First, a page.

Full and final settlement legal meaning includes all property that has been included in a settlement between two or more parties.

History and Definition of Settlement

A settlement is an agreement that resolves or establishes the rights of one or more parties. This type of agreement resolves a litigation or dispute, oftentimes through a compromise by at least one of the involved parties.

What Does "Full and Final Settlement" Mean?

In this phrase, the word “full” signifies the resolution of all issues involved in the dispute. If an asset isn't included in the full and final settlement, the person who previously owned the asset will take it back as their property. With respect to personal injury claims in the state of New Mexico, the full and final settlement process includes all assets in question and is the final step.

For example, suppose you are injured in a motor vehicle accident. First you'll go through the claim settlement process with the automotive insurance company. After completing the settlement process, you discovers new injuries that were not treated initially or a need for additional medical care for existing injuries. You may wonder whether the settlement agreement can be re-opened by the insurance company or whether you can file a new lawsuit for the additional damages.

In both of these cases, the answer is probably no. Before settling and before you receive any payment, you will go through the process of settling with an opposing attorney or insurance company. It is nearly impossible to obtain payment for additional damages after signing a settlement agreement and coming to terms upon which both parties agree. An insurance company usually agrees to settle the claim and make payment in exchange for a release from any future, present, or past claims that stem from the incident.

Many settlement agreements contain legal language, such as the following:

You agree to waive any future right to sue or make a claim for any and all claims related to the incident settled within the terms of this agreement. The waiving of your rights includes any claims that may have been unknown at the time of signing the agreement, as well as unknown future medical injuries or effect and the worsening of any conditions arising from the incident or claim.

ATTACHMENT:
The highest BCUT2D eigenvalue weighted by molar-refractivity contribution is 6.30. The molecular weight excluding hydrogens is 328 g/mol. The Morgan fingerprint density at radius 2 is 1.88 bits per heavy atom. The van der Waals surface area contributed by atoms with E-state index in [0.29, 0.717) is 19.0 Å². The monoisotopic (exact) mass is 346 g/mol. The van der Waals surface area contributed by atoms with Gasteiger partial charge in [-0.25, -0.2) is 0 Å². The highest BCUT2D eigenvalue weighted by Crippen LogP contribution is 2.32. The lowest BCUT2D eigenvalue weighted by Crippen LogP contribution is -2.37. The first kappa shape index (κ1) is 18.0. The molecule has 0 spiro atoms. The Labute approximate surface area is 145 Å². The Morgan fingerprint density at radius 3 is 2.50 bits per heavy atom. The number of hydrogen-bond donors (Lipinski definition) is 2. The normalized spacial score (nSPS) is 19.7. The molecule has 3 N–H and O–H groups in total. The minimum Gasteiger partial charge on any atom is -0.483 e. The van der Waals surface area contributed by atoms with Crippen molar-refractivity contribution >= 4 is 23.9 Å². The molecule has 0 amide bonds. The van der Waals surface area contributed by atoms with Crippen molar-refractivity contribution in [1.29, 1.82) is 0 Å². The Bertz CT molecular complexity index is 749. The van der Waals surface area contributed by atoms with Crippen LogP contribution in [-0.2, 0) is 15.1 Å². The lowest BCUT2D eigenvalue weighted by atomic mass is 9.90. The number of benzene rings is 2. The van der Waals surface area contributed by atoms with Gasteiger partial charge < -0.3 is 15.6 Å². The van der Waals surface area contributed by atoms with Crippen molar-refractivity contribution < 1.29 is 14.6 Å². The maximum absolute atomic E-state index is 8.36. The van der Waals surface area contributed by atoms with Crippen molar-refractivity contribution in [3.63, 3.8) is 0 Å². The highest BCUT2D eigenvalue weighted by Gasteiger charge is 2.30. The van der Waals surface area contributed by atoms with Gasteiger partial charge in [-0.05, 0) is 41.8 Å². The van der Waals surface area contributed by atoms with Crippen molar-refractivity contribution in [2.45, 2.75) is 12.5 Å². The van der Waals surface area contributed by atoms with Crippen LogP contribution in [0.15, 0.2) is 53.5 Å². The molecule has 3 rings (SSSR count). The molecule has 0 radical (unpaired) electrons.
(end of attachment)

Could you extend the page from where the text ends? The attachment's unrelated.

Things to Consider Before Signing a Settlement Agreement

Before you sign or agree to the terms of the settlement, you must understand the extent of any injuries that resulted from the incident. It's also important to understand the potential need for any medical care in the future. Be sure to consult with your treating physician to get the information you will need, including:

  • The likelihood of a need for future medical treatment or care
  • A description of the type of treatment or care needed, as well as the extent of the treatment
  • A cost estimate for the expected future medical treatment or care
  • Whether the physician believes you will need ongoing care or treatment for the rest of your life

Benefits of a Settlement Agreement

It might seem unfair that by signing a settlement agreement, you waive the right to make any additional claims for injuries or medical claims that weren't known about at the time the agreement was made. However, when a settlement agreement can be changed or undone months or years after it has been signed, the claim will never feel truly complete or settled. The benefits of signing this type of agreement would essentially be gone if it could be re-opened at any point.

Settlement agreements are also critical in the legal process. Without these agreements, the American court system would be full of personal injury lawsuits and other types of trials. To keep things moving, the courts need settlement agreements. Courts can also more effectively maintain the efficiency and integrity of the system when settlement agreements are used.

A binding settlement agreement offers benefits to all involved parties. To avoid being disappointed by the terms of a settlement, it's important to prepare thoroughly. Go through all documentation of any existing, future, and past claims, and maintain the information for any claims you wish to make that are related to the incident. You might want to consult with a personal injury attorney to understand the process and to make sure that the settlement process resolves your claims fairly.

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